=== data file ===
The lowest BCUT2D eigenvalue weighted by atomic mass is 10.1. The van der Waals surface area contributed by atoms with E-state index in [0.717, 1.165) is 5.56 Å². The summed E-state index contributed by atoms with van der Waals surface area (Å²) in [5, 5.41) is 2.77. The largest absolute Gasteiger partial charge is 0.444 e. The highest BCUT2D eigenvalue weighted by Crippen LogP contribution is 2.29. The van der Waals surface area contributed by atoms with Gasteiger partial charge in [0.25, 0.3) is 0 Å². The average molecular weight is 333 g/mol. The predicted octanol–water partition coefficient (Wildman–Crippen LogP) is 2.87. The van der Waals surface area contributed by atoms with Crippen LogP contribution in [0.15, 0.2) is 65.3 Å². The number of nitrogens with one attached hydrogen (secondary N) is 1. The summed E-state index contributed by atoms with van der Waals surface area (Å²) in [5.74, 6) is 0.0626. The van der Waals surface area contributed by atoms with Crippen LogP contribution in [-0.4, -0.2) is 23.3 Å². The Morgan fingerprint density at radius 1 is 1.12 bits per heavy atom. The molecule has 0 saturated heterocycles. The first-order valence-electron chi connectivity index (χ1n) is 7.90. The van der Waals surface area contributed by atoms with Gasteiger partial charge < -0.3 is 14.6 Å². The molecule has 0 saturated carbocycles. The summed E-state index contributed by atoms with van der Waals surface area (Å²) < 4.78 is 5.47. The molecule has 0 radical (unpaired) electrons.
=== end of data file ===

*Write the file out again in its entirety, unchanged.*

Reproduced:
The lowest BCUT2D eigenvalue weighted by atomic mass is 10.1. The van der Waals surface area contributed by atoms with E-state index in [0.717, 1.165) is 5.56 Å². The summed E-state index contributed by atoms with van der Waals surface area (Å²) in [5, 5.41) is 2.77. The largest absolute Gasteiger partial charge is 0.444 e. The highest BCUT2D eigenvalue weighted by Crippen LogP contribution is 2.29. The van der Waals surface area contributed by atoms with Gasteiger partial charge in [0.25, 0.3) is 0 Å². The average molecular weight is 333 g/mol. The predicted octanol–water partition coefficient (Wildman–Crippen LogP) is 2.87. The van der Waals surface area contributed by atoms with Crippen LogP contribution in [0.15, 0.2) is 65.3 Å². The number of nitrogens with one attached hydrogen (secondary N) is 1. The summed E-state index contributed by atoms with van der Waals surface area (Å²) in [5.74, 6) is 0.0626. The van der Waals surface area contributed by atoms with Crippen LogP contribution in [-0.4, -0.2) is 23.3 Å². The Morgan fingerprint density at radius 1 is 1.12 bits per heavy atom. The molecule has 0 saturated heterocycles. The first-order valence-electron chi connectivity index (χ1n) is 7.90. The van der Waals surface area contributed by atoms with Gasteiger partial charge < -0.3 is 14.6 Å². The molecule has 0 saturated carbocycles. The summed E-state index contributed by atoms with van der Waals surface area (Å²) < 4.78 is 5.47. The molecule has 0 radical (unpaired) electrons.